As to those stress tests, 15 of 19 banks tested passed with flying colors, of course, being - according to the Fed - sufficiently capitalized to sustain conditions such as 13% unemployment, a 21% decline in housing prices and probably Lindsay Lohan failing another sobriety check. Among those which failed were Citigroup, Sun Trust, Met Life and Ally Financial. It's simply ludicrous to believe in test results administered to subjects which are wholly funded, pampered and coddled by the test-giver.

The Fed's stress tests were supposed to have been released at 4:30 pm ET on Thursday, but apparently some bright economist at the Fed realized that most of America would be occupied with first round games of the NCAA tournament at that juncture, so they, without announcement, sent them out to the rabid financial press corps today, right after the closing bell. Nothing like a little pile on to get the new out on what would have otherwise been a fairly uneventful Tuesday afternoon.

The whole afternoon was such a departure into overt silliness that it can hardly be believed that it's anything more than pure pumping by the financial entities which now own the entire market, from opening trade to closing casino-sounding bells and whistles.

Since individual investors have been pouring out of stocks at a record pace since 2008, the message is pretty clear. Despite all the jolly good news, nobody believes it and nobody is going to be buying it, especially at these new nose-bleed levels.

Join the club. Get completely out of stocks and just watch the stupid party. US euity markets are not real anymore. Since everything is going so swimmingly, who needs stocks? We'll all be millionaires several times over with all the money sloshing around these days. And, even if the markets are completely contrived and meaningless, it's all about perception, anyhow, no?

Dow 13,177.68, +217.97 (1.68%)
NASDAQ 3,039.88, +56.22 (1.88%)
S&P 500 1,395.96, +24.87 (1.81%)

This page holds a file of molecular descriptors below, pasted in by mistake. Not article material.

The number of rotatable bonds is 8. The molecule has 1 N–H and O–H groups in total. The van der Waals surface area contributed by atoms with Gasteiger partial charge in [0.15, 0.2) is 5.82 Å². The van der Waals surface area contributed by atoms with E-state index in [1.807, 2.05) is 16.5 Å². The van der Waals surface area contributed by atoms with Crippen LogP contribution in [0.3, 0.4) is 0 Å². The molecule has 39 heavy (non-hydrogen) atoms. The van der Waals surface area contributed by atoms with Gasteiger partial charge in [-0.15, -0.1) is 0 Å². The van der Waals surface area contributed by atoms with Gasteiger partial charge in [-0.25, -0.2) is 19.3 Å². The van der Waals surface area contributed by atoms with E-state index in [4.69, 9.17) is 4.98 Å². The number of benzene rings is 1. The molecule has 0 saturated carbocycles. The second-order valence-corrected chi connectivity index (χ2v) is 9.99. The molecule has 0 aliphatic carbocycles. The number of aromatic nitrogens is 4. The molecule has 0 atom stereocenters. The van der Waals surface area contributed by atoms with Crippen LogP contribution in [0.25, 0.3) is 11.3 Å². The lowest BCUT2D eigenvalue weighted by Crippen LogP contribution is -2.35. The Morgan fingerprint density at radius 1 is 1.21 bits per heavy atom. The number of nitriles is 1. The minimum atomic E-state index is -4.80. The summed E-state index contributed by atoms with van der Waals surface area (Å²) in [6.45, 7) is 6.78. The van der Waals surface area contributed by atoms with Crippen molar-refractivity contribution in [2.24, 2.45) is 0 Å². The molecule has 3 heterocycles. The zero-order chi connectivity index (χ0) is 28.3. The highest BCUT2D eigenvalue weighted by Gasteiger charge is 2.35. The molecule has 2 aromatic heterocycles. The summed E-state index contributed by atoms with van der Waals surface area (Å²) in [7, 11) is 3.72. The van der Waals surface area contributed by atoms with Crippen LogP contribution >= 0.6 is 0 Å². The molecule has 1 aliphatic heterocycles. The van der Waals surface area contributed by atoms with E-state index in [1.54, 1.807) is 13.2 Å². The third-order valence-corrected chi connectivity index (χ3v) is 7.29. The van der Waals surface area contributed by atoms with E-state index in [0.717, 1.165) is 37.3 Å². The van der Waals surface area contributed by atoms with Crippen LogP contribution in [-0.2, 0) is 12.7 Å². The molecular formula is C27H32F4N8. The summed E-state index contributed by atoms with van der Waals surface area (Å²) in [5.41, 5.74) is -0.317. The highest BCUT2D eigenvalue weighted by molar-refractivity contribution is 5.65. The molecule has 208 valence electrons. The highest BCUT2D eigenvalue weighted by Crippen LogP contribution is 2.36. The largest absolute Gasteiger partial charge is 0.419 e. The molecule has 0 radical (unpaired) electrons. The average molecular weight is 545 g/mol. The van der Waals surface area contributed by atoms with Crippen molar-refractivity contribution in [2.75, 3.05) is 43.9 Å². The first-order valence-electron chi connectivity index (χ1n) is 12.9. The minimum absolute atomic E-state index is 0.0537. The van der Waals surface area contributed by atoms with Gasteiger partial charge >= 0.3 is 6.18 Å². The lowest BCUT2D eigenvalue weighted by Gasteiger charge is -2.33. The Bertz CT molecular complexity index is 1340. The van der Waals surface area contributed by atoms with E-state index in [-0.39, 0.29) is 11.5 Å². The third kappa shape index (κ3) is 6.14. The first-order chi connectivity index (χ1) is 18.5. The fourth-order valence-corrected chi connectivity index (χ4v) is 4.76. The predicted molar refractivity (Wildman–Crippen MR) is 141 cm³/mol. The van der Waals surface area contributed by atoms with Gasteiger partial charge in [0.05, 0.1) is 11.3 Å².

NYSE Composite 8,234.48, +148.20 (1.83%)
NASDAQ Volume 1,681,104,625
NYSE Volume 4,329,381,000
Combined NYSE & NASDAQ Advance - Decline: 4496-1184
Combined NYSE & NASDAQ New highs - New lows: 375-27 (Zounds!)
WTI crude oil: 106.71, +0.37
Gold: 1,694.20, -5.60
Silver: 33.58, +0.17

Thursday, February 16, 2012

Stocks Scream Higher on Positive Economic Data

This one will practically write itself.

Stocks were buoyed today by falling initial unemployment claims (down to 348,000 after 361,000 last week), rising housing starts (699K) and building permits (676K), and a very tame PPI number of 0.01. The Phialdelphia Fed's survey of regional economic activity was also up, to 10.2 in February from 7.3 in January.

All of this good news - and the absence of anything untoward from Europe - sent stocks on a day long rally that just kept rising steadily throughout the session. Naturally, the Euro was higher, as that correlation remains wholly intact.

Whether or not one agrees with the numbers, Wall Street made sure to boost stocks one day before options expiry, which may have been the plan all along, since there aren't enough individual investors or opinions other than those espoused by the powers that be, to matter.

Never mind what I said yesterday about the possibility of a nasty correction and repeat after me: "the market must go higher."

The original JP Morgan would be flummoxed. Once, when hounded by rabid reporters asking what the market would do, Morgan casually tossed out an all-time classic. "The market will fluctuate," he said.

We sure could use a dose of Mr. Morgan's common sense, or, at least a few of the silver dollars named after him.

Keep in mind that this is an election year, so that whatever outcome has already been determined, the markets will provide the proper narrative. It appears that Barack Obama is their guy, so it should surprise nobody if unemployment is at 7.3% come November 2nd and the GDP is growing at 3 1/2 - 4%, no matter how convoluted the exercise to get to those numbers.

Which leads to another great quote: "There are three kinds of lies: lies, damned lies, and statistics." The phrase was popularized by Mark Twain, who attributed it to Benjamin Disraeli, though the quote never appears in any of Disraeli's published works.

Could Twain have made it up himself? After all, his real name was Samuel Clemens.

And, by the way, since the US seems intent on making Iran a whipping boy, $4/gallon gas is coming, sooner, not later, just in time to eat up the payroll tax cut extension which the congress agreed to this morning and will likely pass on Friday. No free lunch, kiddies.

Dow 12,904.08, +123.13 (0.96%)
NASDAQ 2,959.85, +44.02 (1.51%)
S&P 500 1,358.04, +14.81 (1.10%)
NYSE Composite 8,092.61, +93.96 (1.17%)
NASDAQ Volume 1,890,777,750
NYSE Volume 4,022,471,250
Combined NYSE & NASDAQ Advance - Decline: 4275-1405
Combined NYSE & NASDAQ New highs - New lows: 230-16
WTI crude oil: 102.31, +0.51
Gold: 1,728.40, +0.30
Silver: 33.37, -0.04